1) Poor equipment provision resulting in unnecessary surgery

A few years ago someone who couldn’t move their limbs, needed 24 hour home care and could only eat and drink sitting upright. However, because the NHS Wheelchair Service failed to provide a chair that was suitable, they couldn’t sit up properly – and had to be fed/hydrated by a feeding tube.  I find this shocking.  Lack of funding and specialist skills to provided posture related equipment like seating systems can lead to disabled people having limited control over IF they eat and drink orally.

2) Lack of timely equipment and ‘cost’ is forcing people to use incontinence pads.

Secondly, if people don’t have the right equipment to use the toilet or a commode – at a time which they need it, they can be forced to wet themselves if left for long periods.   

Several families I was involved with when I worked in Adult Services were trying to adjust to a family member leaving hospital and returning home with reduced mobility. Some were ‘bed blocking’ because toilet equipment not being available. In one case, because a commode couldn’t be provided for the day they left, they were told to go home and use continence products.  It is disgusting that, lack of equipment can force people to sit all day and night on continence pads. It was deemed cheaper than ‘home care’ to help the person use the toilet and that is one of the reasons they gave.  This is both undignified and stressful  – and can lead to other problems, increased clothes washing and infections waiting for someone to change pads.


3) Lack of home care forcing people to choose between eating / drinking or using the loo.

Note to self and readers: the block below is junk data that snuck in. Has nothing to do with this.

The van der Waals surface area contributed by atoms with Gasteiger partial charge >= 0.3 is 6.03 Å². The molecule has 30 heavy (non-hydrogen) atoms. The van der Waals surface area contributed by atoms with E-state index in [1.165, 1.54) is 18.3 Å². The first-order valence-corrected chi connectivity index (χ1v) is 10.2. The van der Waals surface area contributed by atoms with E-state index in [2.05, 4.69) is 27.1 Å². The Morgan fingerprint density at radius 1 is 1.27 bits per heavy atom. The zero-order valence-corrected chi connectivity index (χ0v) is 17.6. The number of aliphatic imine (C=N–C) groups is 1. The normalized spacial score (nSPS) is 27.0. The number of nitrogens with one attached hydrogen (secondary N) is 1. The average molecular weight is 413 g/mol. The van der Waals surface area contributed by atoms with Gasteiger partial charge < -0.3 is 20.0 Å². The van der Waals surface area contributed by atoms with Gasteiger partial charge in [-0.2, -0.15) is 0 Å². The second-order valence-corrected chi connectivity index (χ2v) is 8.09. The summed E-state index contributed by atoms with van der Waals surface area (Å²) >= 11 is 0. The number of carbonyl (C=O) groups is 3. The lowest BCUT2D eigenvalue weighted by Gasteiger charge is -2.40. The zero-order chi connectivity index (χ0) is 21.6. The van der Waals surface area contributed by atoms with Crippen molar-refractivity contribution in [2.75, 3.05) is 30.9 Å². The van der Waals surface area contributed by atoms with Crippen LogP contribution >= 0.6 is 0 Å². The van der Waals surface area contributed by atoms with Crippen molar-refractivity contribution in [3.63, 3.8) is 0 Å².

Many disabled people only get allocated a few hours of home care at critical times such as getting up, going to bed and using the loo once or twice inbetween. I experienced that for many years. The result is that you become frightened of wetting yourself or not being ready to go when the carer arrives – so you don’t drink (and many damage their kidneys) You definitely stay off any spicy foods which might require a sudden trip to the loo! It’s not a very nice way to live and can damage your health. Social services just reply with ‘use incontinence pads’ or ‘get a catheter’ – they have said that to me personally and told me to tell that to others.

4) Short, 15 minute home care visits – choose between having help to eat OR using the loo (and quickly at that).

There is nothing humane about social care allowing 15 minute home care visits. To find out more about the campaign to end this visit

5) Lastly, lack of large, usable, accessible toilet facilities for the disabled and older public to use, can lead to poor nutrition and hydration. This then causes serious medical problems.

So many ‘accessible’ toilets are simply not accessible. E.g. an accessible toilet inside the Ladies WC facilities is useless if you need the assistance of a male carer/assistant. A wheelchair accessible toilet that is only big enough for manual chair users is no use to a powered chair user. An accessible toilet without a hoist or changing bench, if you need one of these, is equally of no use. A toilet which isn’t height adjustable will block your use if you can’t stand up from a sitting position (but can walk).  

I’m not talking about ‘struggling’, I’m talking about not being able to use the toilet at all. 

The only option is again, not to drink, watch what you eat or stay at home. Even people who don’t use wheelchairs might not have the right facilities they need in an ‘accessible’ toilet or find it abused, dirty, used for drugs or a range of other purposes (other than a toilet!). 

Women are usually more severely effected because they physically need to sit on the toilet and can’t use a bottle.